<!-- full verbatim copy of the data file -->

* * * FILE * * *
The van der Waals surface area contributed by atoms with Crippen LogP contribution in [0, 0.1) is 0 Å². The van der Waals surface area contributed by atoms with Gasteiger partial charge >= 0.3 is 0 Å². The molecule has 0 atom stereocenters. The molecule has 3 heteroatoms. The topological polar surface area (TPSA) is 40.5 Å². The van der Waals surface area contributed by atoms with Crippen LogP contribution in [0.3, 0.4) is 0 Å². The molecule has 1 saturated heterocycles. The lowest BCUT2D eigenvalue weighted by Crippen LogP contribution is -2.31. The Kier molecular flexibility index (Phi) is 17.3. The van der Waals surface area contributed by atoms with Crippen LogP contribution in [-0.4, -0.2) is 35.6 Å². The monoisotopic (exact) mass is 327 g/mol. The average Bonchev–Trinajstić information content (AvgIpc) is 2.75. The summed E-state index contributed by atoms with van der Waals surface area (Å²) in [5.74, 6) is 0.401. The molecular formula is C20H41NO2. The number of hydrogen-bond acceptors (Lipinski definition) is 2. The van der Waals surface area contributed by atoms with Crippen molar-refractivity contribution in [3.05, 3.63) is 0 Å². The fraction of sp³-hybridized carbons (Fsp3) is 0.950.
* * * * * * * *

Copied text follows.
The van der Waals surface area contributed by atoms with Crippen LogP contribution in [0, 0.1) is 0 Å². The van der Waals surface area contributed by atoms with Gasteiger partial charge >= 0.3 is 0 Å². The molecule has 0 atom stereocenters. The molecule has 3 heteroatoms. The topological polar surface area (TPSA) is 40.5 Å². The van der Waals surface area contributed by atoms with Crippen LogP contribution in [0.3, 0.4) is 0 Å². The molecule has 1 saturated heterocycles. The lowest BCUT2D eigenvalue weighted by Crippen LogP contribution is -2.31. The Kier molecular flexibility index (Phi) is 17.3. The van der Waals surface area contributed by atoms with Crippen LogP contribution in [-0.4, -0.2) is 35.6 Å². The monoisotopic (exact) mass is 327 g/mol. The average Bonchev–Trinajstić information content (AvgIpc) is 2.75. The summed E-state index contributed by atoms with van der Waals surface area (Å²) in [5.74, 6) is 0.401. The molecular formula is C20H41NO2. The number of hydrogen-bond acceptors (Lipinski definition) is 2. The van der Waals surface area contributed by atoms with Crippen molar-refractivity contribution in [3.05, 3.63) is 0 Å². The fraction of sp³-hybridized carbons (Fsp3) is 0.950.